All students pursuing a Bachelor of Arts are subject to college requirements in addition to the university’s requirements and the requirements of the major. These requirements do not apply to the Bachelor of Music, or to the Bachelor of Fine Arts.

Arts and Sciences courses outside the College: Students must complete two courses in the College of Social and Behavioral Sciences and/or the College of Natural Sciences. These two courses may carry a General Education designation, but must be completed in addition to all courses applied to General Education requirements. The courses may not be graded on a Pass/Fail basis. Students may not apply to this requirement any practicum, independent study, thesis, or internship course, or any course below the 100 level. Students may petition the undergraduate dean to apply certain experimental, seminar and special topics courses (courses with numbers ending in 90, 91-95, or 97).

Foreign Language: All students must demonstrate proficiency in a foreign language at the intermediate level, by one of the following methods:
a. Completion of a foreign language course at the fourth semester level (Intermediate II or Intermediate Intensive courses numbered 240-249). Intermediate II courses may be graded on a Pass/Fail basis.
b. Degree credit equivalent to such a course earned through an appropriate score on a College Board Foreign Language Test or a College Board Advanced Placement Test.
c. Proficiency demonstrated in a test designed by a University of Massachusetts language department, or a test administered and validated by a local language faculty member if the language is not one offered by a department at the university.
d. Satisfactory completion in high school of either a fourth-level foreign language course, or of a third-level course in one language and a second-level course in another language.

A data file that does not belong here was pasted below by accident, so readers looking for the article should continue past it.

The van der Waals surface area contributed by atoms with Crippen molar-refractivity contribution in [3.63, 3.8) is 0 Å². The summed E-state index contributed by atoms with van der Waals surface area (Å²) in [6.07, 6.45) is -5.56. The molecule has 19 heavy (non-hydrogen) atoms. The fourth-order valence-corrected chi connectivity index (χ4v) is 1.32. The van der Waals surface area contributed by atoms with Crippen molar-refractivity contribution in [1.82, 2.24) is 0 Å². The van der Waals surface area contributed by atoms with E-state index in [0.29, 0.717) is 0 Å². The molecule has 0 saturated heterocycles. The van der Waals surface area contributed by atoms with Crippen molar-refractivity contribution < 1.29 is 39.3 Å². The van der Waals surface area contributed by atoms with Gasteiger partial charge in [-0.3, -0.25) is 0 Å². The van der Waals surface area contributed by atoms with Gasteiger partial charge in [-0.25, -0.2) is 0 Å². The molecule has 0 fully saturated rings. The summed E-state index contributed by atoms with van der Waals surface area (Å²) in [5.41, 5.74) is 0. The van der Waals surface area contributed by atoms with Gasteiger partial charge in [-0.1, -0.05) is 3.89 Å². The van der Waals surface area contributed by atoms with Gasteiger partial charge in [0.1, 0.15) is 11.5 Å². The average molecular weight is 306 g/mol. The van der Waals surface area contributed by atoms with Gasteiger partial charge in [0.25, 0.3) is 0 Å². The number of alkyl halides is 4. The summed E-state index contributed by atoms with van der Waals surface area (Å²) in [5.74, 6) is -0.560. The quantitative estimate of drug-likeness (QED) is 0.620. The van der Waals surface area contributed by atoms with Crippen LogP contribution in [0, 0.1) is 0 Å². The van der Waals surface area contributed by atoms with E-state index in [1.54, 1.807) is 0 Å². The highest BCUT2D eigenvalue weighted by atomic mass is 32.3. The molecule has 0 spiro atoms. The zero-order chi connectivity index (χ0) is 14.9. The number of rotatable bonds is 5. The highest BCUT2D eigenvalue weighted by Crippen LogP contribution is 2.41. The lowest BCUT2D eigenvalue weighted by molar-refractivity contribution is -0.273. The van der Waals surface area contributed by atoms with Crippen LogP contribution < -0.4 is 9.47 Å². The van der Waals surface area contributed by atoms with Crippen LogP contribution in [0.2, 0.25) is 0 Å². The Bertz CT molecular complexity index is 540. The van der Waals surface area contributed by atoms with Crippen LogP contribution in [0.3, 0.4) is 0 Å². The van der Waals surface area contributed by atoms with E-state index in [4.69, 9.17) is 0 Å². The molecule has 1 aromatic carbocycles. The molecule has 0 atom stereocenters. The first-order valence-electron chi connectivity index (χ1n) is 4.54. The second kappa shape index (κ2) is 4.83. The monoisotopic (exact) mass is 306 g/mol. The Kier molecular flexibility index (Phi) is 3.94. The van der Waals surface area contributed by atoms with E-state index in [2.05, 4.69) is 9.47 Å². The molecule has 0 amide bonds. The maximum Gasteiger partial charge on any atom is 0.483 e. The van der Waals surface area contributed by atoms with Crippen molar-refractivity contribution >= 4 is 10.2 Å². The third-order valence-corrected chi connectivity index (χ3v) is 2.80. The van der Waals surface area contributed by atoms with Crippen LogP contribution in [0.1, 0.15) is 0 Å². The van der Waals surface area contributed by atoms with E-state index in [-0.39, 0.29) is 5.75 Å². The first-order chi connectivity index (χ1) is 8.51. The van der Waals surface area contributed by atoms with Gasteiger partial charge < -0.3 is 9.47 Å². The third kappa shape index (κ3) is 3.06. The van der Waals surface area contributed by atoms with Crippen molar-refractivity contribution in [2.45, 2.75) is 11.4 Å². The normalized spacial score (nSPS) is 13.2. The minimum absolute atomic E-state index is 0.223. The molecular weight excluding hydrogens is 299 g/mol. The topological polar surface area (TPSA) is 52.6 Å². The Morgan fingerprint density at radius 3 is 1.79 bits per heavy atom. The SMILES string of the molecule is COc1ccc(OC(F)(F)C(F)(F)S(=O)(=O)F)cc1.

e. Successful completion of one year in a high school in which English is not the language of instruction.
f. Successful completion of a semester or year’s study abroad program that leads to foreign language proficiency at the fourth semester (Intermediate II) level as approved by the appropriate language department.

Students who have not satisfied the Foreign Language requirement on admission to the college must select a foreign language course each term in residence until the requirement has been satisfied. The university offers sequences that satisfy this requirement in the following languages: Arabic, Chinese, French, German, Greek, Hebrew, Italian, Japanese, Latin, Polish, Portuguese, Russian (available through the Five Colleges), and Spanish. Students who have not yet completed the Foreign Language requirement may not apply their Pass/Fail option to foreign language courses numbered below 240.

Students who are certified by the Disability Services Office as having a significant hearing impairment that is seriously limiting to the auditory reception of language may fulfill the Foreign Language requirement either by demonstrating proficiency in American Sign Language at the intermediate level, or by completing four courses (12 cr.) taught in English on the history, culture, or literature of non-English speaking countries or regions. These courses must be in addition to courses used to fulfill the General Education requirements, and may not be graded on a Pass/Fail basis. A list of courses that may be used in this manner is available from the Humanities and Fine Arts Advising Center.

Students with a documented learning disability may petition a consumer manager at Disability Services for a foreign language modification. To initiate such a petition, contact Disability Services, 231 Whitmore Administration Building, tel. (413) 545-0892.